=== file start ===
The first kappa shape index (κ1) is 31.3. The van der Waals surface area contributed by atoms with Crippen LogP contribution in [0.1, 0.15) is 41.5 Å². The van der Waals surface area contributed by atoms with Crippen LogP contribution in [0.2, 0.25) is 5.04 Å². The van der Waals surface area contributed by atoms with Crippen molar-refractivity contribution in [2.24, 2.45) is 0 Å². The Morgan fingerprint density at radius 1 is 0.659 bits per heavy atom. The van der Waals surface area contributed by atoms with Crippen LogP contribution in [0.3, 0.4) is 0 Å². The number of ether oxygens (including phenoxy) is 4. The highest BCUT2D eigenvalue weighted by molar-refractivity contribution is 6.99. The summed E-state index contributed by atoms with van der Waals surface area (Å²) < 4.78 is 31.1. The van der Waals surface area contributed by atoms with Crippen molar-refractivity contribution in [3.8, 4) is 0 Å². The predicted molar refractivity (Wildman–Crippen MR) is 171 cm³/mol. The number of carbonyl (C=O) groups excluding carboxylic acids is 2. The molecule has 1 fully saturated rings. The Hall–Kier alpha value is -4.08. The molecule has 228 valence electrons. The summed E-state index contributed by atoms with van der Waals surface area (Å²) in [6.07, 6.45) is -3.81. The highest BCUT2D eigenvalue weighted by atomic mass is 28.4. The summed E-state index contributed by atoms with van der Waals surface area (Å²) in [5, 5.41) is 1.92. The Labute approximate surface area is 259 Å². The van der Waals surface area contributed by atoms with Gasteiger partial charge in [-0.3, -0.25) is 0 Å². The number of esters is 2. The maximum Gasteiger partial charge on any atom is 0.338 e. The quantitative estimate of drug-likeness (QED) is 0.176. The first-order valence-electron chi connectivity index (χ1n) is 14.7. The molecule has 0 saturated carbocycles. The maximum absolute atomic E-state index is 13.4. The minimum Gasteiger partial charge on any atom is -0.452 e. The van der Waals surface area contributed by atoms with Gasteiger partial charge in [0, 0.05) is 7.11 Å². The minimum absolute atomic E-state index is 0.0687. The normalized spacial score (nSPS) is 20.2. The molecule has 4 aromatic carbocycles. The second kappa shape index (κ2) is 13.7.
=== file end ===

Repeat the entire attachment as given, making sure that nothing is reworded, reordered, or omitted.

The first kappa shape index (κ1) is 31.3. The van der Waals surface area contributed by atoms with Crippen LogP contribution in [0.1, 0.15) is 41.5 Å². The van der Waals surface area contributed by atoms with Crippen LogP contribution in [0.2, 0.25) is 5.04 Å². The van der Waals surface area contributed by atoms with Crippen molar-refractivity contribution in [2.24, 2.45) is 0 Å². The Morgan fingerprint density at radius 1 is 0.659 bits per heavy atom. The van der Waals surface area contributed by atoms with Crippen LogP contribution in [0.3, 0.4) is 0 Å². The number of ether oxygens (including phenoxy) is 4. The highest BCUT2D eigenvalue weighted by molar-refractivity contribution is 6.99. The summed E-state index contributed by atoms with van der Waals surface area (Å²) < 4.78 is 31.1. The van der Waals surface area contributed by atoms with Crippen molar-refractivity contribution in [3.8, 4) is 0 Å². The predicted molar refractivity (Wildman–Crippen MR) is 171 cm³/mol. The number of carbonyl (C=O) groups excluding carboxylic acids is 2. The molecule has 1 fully saturated rings. The Hall–Kier alpha value is -4.08. The molecule has 228 valence electrons. The summed E-state index contributed by atoms with van der Waals surface area (Å²) in [6.07, 6.45) is -3.81. The highest BCUT2D eigenvalue weighted by atomic mass is 28.4. The summed E-state index contributed by atoms with van der Waals surface area (Å²) in [5, 5.41) is 1.92. The Labute approximate surface area is 259 Å². The van der Waals surface area contributed by atoms with Gasteiger partial charge in [-0.3, -0.25) is 0 Å². The number of esters is 2. The maximum Gasteiger partial charge on any atom is 0.338 e. The quantitative estimate of drug-likeness (QED) is 0.176. The first-order valence-electron chi connectivity index (χ1n) is 14.7. The molecule has 0 saturated carbocycles. The maximum absolute atomic E-state index is 13.4. The minimum Gasteiger partial charge on any atom is -0.452 e. The van der Waals surface area contributed by atoms with Gasteiger partial charge in [0, 0.05) is 7.11 Å². The minimum absolute atomic E-state index is 0.0687. The normalized spacial score (nSPS) is 20.2. The molecule has 4 aromatic carbocycles. The second kappa shape index (κ2) is 13.7.